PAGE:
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Saturday, July 30, 2005

A Vision of the Future

I came across this today and found it quite funny...

Having chosen English as the preferred language in the EEC, the European Parliament has commissioned a feasibility study in ways of improving efficiency in communications between Government departments.

European officials have often pointed out that English spelling is unnecessarily difficult; for example: cough, plough, rough, through and thorough. What is clearly needed is a phased programme of changes to iron out these anomalies. The programme would, of course, be administered by a committee staff at top level by participating nations.

In the first year, for example, the committee would suggest using 's' instead of the soft 'c'. Sertainly, sivil servants in all sities would resieve this news with joy. Then the hard 'c' could be replaced by 'k' sinse both letters are pronounsed alike. Not only would this klear up konfusion in the minds of klerikal workers, but typewriters kould be made with one less letter.

There would be growing enthusiasm when in the sekond year, it was anounsed that the troublesome 'ph' would henseforth be written 'f'. This would make words like 'fotograf' twenty per sent shorter in print.

In the third year, publik akseptanse of the new spelling kan be expekted to reash the stage where more komplikated shanges are possible. Governments would enkourage the removal of double letters which have always been a deterent to akurate speling.

We would al agre that the horible mes of silent 'e's in the languag is disgrasful. Therefor we kould drop thes and kontinu to read and writ as though nothing had hapend. By this tim it would be four years sins the skem began and peopl would be reseptive to steps sutsh as replasing 'th' with 'z'. Perhaps zen ze finktion of 'w' kould be taken on by 'v', vitsh is, after al, half a 'w'. Shortly after zis, ze unesesary 'o' kould be dropd from words kontaining 'ou'. Similar arguments vud of kors be aplid to ozer kombinations of letters.

Kontinuing zis proses yer after yer, ve vud eventuli have a reli sensibl riten styl. After tventi yers zer vud be no mor trubls, difikultis and evrivun vud fin it ezi tu understand ech ozer. Ze drems of the Guvernmnt vud finali have kum tru.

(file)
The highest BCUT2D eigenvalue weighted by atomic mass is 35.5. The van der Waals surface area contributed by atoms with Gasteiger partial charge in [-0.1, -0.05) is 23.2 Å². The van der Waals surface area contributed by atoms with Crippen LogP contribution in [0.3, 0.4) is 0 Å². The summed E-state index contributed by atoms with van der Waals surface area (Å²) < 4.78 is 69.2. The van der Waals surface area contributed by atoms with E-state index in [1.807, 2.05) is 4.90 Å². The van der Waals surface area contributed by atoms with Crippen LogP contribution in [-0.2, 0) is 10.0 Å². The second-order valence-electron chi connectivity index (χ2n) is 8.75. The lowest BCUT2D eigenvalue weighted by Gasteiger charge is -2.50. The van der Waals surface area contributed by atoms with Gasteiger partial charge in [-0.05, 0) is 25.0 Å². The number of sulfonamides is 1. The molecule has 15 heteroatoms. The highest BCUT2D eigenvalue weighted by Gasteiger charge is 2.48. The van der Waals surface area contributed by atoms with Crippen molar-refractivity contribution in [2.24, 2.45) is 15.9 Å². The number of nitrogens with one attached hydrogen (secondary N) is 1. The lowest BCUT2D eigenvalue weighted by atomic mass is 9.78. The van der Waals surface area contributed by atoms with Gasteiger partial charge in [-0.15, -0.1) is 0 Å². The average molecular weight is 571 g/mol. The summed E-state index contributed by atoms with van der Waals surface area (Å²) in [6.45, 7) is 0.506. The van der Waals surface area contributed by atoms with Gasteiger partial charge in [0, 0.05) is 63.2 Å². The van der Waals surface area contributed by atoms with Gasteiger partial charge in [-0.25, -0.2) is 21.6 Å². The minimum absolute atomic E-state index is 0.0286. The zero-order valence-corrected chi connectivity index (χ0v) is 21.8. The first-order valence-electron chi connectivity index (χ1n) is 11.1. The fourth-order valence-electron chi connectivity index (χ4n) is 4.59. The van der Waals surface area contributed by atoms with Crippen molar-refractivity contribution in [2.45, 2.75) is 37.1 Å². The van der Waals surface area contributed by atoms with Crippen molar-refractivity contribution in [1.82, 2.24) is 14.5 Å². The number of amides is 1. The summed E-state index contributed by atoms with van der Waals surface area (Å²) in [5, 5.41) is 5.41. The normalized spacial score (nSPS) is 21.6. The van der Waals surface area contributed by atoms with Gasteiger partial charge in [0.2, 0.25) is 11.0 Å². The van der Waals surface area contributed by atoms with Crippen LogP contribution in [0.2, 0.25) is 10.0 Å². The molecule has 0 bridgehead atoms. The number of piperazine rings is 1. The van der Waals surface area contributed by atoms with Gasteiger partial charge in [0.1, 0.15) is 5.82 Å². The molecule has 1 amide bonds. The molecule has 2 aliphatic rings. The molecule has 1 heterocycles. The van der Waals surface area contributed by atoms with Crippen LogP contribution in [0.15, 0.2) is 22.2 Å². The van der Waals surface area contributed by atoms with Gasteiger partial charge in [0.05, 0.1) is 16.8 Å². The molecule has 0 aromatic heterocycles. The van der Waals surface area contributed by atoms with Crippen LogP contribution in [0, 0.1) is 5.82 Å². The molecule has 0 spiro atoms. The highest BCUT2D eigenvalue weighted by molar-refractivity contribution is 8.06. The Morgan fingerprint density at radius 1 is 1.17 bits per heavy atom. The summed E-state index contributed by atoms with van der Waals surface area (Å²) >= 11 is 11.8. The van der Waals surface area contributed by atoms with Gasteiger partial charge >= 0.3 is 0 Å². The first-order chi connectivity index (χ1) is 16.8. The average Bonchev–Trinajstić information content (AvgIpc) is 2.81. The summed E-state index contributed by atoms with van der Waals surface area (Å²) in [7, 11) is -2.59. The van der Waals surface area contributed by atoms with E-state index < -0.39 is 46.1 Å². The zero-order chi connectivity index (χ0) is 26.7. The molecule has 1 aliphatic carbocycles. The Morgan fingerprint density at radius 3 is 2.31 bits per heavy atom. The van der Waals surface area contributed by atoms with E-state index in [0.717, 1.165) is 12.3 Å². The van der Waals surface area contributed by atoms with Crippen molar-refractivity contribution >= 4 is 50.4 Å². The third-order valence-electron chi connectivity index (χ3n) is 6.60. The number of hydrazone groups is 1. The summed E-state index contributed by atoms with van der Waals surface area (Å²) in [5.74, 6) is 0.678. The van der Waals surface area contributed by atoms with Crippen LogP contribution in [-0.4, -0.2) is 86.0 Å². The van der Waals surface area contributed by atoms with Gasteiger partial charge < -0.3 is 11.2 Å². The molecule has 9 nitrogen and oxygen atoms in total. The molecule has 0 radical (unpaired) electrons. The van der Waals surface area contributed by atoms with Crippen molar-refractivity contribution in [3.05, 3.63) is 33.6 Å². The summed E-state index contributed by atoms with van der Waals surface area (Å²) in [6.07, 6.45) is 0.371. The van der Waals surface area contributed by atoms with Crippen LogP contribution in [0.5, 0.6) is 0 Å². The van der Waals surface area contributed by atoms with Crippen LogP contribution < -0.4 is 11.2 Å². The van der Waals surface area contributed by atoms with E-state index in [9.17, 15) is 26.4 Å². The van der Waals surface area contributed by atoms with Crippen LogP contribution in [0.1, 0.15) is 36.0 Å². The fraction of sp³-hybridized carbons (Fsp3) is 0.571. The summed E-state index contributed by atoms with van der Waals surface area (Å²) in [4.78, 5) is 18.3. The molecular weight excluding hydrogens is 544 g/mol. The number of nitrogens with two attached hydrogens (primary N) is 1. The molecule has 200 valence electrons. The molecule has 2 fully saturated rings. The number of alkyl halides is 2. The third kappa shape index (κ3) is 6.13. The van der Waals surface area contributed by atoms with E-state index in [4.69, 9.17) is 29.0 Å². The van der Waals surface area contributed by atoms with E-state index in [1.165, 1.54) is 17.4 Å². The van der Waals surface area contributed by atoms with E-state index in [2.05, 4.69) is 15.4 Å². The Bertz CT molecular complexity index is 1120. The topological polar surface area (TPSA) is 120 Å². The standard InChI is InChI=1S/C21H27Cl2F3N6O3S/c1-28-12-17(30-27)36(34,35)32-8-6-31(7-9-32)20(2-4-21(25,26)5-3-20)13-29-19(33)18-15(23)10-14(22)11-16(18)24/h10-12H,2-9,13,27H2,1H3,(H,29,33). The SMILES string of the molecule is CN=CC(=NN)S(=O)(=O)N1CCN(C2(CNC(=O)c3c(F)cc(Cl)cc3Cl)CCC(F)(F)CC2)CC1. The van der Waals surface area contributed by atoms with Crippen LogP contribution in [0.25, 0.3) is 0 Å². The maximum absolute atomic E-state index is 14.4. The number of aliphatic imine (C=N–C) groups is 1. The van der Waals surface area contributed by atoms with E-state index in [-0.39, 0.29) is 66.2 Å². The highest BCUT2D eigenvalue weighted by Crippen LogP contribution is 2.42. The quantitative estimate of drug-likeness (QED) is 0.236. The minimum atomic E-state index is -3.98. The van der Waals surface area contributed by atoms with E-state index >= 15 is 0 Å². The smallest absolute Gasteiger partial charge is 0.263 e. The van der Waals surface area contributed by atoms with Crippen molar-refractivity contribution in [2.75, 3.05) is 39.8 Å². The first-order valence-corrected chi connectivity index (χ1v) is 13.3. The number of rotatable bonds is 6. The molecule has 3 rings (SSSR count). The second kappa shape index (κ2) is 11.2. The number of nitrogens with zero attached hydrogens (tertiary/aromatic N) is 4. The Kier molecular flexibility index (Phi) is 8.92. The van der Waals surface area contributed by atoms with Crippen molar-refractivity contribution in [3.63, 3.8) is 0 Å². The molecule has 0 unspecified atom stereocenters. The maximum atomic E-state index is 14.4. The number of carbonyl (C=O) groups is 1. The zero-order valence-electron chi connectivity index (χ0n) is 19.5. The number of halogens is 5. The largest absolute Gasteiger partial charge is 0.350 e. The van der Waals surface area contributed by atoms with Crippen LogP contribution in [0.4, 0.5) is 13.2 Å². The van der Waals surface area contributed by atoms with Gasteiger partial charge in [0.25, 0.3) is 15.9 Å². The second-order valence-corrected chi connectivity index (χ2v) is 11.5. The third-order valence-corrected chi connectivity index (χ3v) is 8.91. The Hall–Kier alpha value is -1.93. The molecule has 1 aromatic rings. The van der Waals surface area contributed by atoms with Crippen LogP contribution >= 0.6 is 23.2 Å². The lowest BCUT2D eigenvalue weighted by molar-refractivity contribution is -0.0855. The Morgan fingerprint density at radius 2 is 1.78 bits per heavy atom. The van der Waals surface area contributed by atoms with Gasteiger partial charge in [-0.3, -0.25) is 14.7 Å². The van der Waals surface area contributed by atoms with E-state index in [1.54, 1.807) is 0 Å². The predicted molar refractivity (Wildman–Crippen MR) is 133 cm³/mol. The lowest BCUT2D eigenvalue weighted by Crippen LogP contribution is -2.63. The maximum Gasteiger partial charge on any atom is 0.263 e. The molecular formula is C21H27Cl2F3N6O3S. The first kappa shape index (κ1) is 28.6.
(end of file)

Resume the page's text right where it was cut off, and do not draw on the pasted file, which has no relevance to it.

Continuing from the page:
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zis is totali krazi

hilarious! :D

funny, but some true ideas.
i generally while chatting, i write for example: aldo (although), caf (cough), neibor (neighbour), and it is already accepted, or on the way to be accepted :)

heh at least this is readable...wait till you read my pupil's composition...! ;)

eeks again that's me, Nour...not sure why this window just enters me so...

That's funny, yet not very far from reality. Throuhout history people kept trying to simplify langauges (maybe cos of laziness :p).

In 1901, French scholars decided to omit two tenses they found hard to use. I think many other languages had the same kind of changes.

I also agree wiz Aleppian. za internet is changin alot of grammatical and spelling rulz...
'n tz acceptable...

:o I don't know what happened.. I apologize for that ...

Well i find it funny and weird at the same time :P ask me why ? coz i read i smoothly :P and it was a big change in the word even as a first letter :P

That was hillarious.
The article really drove the point home

Gled yu guyz fund it funi :p

that was hilarious

Heh :D really nice.

But you know, there are many words in English changed from what thet were. Like "who"! you can see the "w" that we don't spell .....and many other words that are not in my mind right now.

Thanks ;)

sowarik 3ala flickr fazi3een.. sho hal talent ya Dina

Amazing,you can actually read that mess.
Thank u, that was really interesting.

It's because English is a mixture of so many different languages. If I'm not mistaken, it started off as a Germanic language. It was heavily influenced by French. And I'm sure there are plenty of other languages it stole from.

That's why we have spelling bees in English, but not sure how many other languages have spelling bees. Spanish and Japanese would be too easy. everyone would win.

hmmm, never heard about it!
what a bad european citizen

Nurhan, Hasan, Zena, Omar: Glad you liked it :)

Omar: Shukran :)

Zombieslayer: That's true, I did read that.

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